Why Wasn't India United Before?

kandal

Ad Honorem
Aug 2015
2,320
USA
It's baffling to me that no one actually checked his claims. I just typed in "Jahnu Rajputs" on google and nothing came up. He went as far as to create a hoax Wikipedia page to support his fake identity lol!
There was a site in wiki for Jahnu Rajputs, but it looked dubious when I looked it up. Glad that they clean such stuff. I contribute yearly to the wiki, and it seems the money is well used.
 
Oct 2018
45
Bangalore,India
Simply put,the concept of unification and such was obscure to Indians until the Industrial era or so. Most of India was agricultural and rural though urban settlements also existed. The India has deep roots of the rural culture. A particular village usually ruled itself with being accountable to a smaller kings,village headmen or religious leaders or an emperor if part of an empire. Also,the chance given was also less. You need some reason to urbanize or some strong community with a strong motivation to do it and hence developed only in some situations. For that matter,even Medieval Europe was fairly rural in culture but governed by a larger emperor or kings.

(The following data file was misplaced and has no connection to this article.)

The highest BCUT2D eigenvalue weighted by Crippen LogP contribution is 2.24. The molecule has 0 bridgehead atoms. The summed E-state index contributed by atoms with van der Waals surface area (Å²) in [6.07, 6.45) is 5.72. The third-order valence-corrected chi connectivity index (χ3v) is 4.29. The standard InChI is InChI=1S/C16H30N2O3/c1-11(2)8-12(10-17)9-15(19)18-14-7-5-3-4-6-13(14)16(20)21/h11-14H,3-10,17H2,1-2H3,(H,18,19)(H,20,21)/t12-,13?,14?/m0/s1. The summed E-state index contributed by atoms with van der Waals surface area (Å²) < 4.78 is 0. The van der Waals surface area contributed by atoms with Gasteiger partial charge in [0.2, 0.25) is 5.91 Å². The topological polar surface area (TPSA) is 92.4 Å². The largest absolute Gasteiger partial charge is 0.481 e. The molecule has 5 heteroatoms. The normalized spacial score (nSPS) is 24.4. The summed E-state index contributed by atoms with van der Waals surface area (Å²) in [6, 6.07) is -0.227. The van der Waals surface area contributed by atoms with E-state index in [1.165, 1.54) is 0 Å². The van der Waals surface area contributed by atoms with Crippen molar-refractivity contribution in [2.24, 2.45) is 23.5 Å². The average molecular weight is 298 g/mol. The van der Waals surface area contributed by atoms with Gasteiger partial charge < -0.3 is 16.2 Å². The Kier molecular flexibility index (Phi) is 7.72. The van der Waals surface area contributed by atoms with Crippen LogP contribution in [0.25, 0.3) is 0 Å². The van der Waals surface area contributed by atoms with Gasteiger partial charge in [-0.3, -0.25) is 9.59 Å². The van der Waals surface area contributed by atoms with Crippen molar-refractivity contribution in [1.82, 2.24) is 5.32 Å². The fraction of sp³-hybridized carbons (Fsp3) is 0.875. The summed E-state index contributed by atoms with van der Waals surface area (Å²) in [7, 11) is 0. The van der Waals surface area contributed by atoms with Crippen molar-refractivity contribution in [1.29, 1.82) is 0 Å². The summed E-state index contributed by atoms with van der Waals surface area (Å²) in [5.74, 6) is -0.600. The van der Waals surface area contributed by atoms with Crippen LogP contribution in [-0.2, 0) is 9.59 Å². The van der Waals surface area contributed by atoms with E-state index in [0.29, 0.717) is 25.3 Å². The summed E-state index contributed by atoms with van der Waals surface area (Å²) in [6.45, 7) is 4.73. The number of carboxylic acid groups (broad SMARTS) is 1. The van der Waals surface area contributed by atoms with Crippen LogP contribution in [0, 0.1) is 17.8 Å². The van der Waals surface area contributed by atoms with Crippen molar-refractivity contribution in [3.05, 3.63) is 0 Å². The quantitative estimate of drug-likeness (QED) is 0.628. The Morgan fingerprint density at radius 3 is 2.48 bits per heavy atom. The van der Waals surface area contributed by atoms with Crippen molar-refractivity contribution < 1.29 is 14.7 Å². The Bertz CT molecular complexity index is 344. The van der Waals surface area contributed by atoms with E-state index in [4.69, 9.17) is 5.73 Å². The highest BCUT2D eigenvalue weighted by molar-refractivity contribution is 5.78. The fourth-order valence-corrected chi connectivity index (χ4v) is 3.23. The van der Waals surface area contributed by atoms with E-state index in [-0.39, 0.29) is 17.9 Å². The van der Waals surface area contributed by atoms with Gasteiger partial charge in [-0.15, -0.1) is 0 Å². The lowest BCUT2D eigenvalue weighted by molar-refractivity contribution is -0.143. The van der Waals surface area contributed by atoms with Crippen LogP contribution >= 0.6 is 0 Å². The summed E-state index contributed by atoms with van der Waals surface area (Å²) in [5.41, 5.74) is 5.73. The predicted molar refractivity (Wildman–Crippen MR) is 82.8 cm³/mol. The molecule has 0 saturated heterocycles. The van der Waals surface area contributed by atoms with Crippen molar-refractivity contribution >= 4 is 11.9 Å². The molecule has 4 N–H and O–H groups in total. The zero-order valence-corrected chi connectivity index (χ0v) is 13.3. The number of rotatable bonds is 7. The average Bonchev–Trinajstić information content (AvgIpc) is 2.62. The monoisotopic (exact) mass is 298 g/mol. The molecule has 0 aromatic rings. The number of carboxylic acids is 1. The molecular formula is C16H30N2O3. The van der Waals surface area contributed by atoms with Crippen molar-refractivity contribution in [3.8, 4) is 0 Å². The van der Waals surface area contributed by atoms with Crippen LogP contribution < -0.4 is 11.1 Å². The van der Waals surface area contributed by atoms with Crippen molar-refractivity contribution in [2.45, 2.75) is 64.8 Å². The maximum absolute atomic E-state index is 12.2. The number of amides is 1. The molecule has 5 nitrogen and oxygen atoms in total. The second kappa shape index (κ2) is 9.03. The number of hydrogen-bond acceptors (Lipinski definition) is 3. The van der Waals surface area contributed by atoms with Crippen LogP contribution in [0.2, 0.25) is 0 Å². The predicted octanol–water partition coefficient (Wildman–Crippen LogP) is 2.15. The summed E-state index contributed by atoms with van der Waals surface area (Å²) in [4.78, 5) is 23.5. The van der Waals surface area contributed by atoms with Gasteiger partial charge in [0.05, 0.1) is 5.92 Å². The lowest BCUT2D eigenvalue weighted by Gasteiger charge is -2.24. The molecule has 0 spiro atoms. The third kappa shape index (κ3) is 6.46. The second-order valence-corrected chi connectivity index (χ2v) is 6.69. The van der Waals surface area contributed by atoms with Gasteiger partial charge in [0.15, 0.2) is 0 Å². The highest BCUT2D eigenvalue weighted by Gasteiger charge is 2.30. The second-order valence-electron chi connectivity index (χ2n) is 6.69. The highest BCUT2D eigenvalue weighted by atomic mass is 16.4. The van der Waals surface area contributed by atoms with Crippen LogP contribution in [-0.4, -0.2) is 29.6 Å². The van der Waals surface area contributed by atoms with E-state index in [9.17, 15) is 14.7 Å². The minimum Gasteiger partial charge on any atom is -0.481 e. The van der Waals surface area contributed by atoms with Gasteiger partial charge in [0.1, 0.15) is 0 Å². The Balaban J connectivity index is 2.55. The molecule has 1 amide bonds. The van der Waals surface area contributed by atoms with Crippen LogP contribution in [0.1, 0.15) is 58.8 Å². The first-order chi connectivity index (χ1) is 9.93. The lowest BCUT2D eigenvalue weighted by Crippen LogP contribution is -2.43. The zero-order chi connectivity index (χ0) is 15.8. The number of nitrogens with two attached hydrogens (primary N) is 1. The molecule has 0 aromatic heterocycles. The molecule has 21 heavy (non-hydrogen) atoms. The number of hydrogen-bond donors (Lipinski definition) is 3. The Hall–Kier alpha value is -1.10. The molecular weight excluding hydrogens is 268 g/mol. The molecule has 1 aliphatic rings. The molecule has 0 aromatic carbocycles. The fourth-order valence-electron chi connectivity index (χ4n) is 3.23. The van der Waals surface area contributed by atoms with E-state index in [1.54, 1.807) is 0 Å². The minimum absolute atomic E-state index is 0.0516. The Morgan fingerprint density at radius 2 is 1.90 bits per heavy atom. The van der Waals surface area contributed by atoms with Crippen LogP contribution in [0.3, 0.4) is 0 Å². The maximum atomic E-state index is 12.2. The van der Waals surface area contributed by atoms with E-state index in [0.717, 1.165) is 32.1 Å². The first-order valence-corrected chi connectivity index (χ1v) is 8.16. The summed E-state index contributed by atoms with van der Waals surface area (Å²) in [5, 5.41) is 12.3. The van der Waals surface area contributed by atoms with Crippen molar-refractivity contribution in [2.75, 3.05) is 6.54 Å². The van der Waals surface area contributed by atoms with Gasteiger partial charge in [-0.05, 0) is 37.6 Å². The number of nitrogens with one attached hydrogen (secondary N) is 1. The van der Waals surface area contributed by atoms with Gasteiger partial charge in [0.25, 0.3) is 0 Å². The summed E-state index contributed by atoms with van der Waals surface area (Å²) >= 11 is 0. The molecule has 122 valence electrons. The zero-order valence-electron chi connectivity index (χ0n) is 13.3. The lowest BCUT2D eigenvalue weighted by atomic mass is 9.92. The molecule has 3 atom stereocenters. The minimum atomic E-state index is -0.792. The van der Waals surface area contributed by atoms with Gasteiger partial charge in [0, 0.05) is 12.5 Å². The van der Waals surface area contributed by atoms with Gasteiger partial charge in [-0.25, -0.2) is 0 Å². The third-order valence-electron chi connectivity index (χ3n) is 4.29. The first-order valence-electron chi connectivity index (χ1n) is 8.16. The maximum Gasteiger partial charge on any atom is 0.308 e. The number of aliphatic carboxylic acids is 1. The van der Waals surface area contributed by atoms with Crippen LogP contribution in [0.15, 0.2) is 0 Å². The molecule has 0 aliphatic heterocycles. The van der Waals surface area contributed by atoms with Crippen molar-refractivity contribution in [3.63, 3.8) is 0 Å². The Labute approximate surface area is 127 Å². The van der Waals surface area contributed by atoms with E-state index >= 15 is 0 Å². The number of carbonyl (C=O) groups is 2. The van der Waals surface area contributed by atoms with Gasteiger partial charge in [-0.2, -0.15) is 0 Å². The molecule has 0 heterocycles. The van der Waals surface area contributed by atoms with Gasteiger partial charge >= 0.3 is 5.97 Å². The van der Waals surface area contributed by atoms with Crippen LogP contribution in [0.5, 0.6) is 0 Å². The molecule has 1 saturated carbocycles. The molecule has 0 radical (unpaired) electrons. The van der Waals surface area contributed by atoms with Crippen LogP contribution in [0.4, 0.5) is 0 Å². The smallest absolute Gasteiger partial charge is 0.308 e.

Oct 2018
45
Bangalore,India
A fairly unified Empire needs significant urban community to build up. But Indians simply had no motivation for that. If you are an Indian living in the ancient/Medieval Village,why would you want to live your lands,villa/house,cows,respect,religion,etc and go to a place faraway if you are already getting this plenty in your village system? There was of course no electricity,technological and industrial developments then to give you a good opportunity. So thats what is one reason.
 
Oct 2018
45
Bangalore,India
Also,the first ingredient in building an empire is invasion and conquest. That's the hard truth. So for a unification of India,you need to have a significantly powerful and stable Invader empire. Don't believe me? See how much the extent of the Roman Empire and the origin point of its founders in distributed in three provinces of Italy. Tuscany,Umbria and Lazio. So for an empire to take shape,you need the ingredient first.
 
Apr 2018
1,318
Mythical land.